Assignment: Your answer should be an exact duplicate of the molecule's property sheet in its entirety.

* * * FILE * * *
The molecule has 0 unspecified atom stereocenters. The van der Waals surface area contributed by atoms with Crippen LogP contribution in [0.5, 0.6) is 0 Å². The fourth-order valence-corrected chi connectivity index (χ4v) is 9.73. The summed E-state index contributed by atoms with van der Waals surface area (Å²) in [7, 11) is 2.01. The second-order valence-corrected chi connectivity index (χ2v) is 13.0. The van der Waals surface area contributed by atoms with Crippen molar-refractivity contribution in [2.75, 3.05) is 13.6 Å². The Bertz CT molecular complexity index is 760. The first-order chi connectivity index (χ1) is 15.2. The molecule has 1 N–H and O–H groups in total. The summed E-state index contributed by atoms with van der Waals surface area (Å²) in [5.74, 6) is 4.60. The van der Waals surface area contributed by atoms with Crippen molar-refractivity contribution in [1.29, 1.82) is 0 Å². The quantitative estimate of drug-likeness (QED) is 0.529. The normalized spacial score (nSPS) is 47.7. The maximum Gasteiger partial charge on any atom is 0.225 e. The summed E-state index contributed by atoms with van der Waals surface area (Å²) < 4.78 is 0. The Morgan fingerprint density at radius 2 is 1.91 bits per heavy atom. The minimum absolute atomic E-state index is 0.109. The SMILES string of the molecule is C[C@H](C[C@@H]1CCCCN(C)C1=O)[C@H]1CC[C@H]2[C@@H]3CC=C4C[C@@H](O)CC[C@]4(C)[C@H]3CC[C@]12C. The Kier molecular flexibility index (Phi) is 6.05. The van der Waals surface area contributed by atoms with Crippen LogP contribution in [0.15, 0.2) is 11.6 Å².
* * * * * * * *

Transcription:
The molecule has 0 unspecified atom stereocenters. The van der Waals surface area contributed by atoms with Crippen LogP contribution in [0.5, 0.6) is 0 Å². The fourth-order valence-corrected chi connectivity index (χ4v) is 9.73. The summed E-state index contributed by atoms with van der Waals surface area (Å²) in [7, 11) is 2.01. The second-order valence-corrected chi connectivity index (χ2v) is 13.0. The van der Waals surface area contributed by atoms with Crippen molar-refractivity contribution in [2.75, 3.05) is 13.6 Å². The Bertz CT molecular complexity index is 760. The first-order chi connectivity index (χ1) is 15.2. The molecule has 1 N–H and O–H groups in total. The summed E-state index contributed by atoms with van der Waals surface area (Å²) in [5.74, 6) is 4.60. The van der Waals surface area contributed by atoms with Crippen molar-refractivity contribution in [1.29, 1.82) is 0 Å². The quantitative estimate of drug-likeness (QED) is 0.529. The normalized spacial score (nSPS) is 47.7. The maximum Gasteiger partial charge on any atom is 0.225 e. The summed E-state index contributed by atoms with van der Waals surface area (Å²) < 4.78 is 0. The Morgan fingerprint density at radius 2 is 1.91 bits per heavy atom. The minimum absolute atomic E-state index is 0.109. The SMILES string of the molecule is C[C@H](C[C@@H]1CCCCN(C)C1=O)[C@H]1CC[C@H]2[C@@H]3CC=C4C[C@@H](O)CC[C@]4(C)[C@H]3CC[C@]12C. The Kier molecular flexibility index (Phi) is 6.05. The van der Waals surface area contributed by atoms with Crippen LogP contribution in [0.15, 0.2) is 11.6 Å².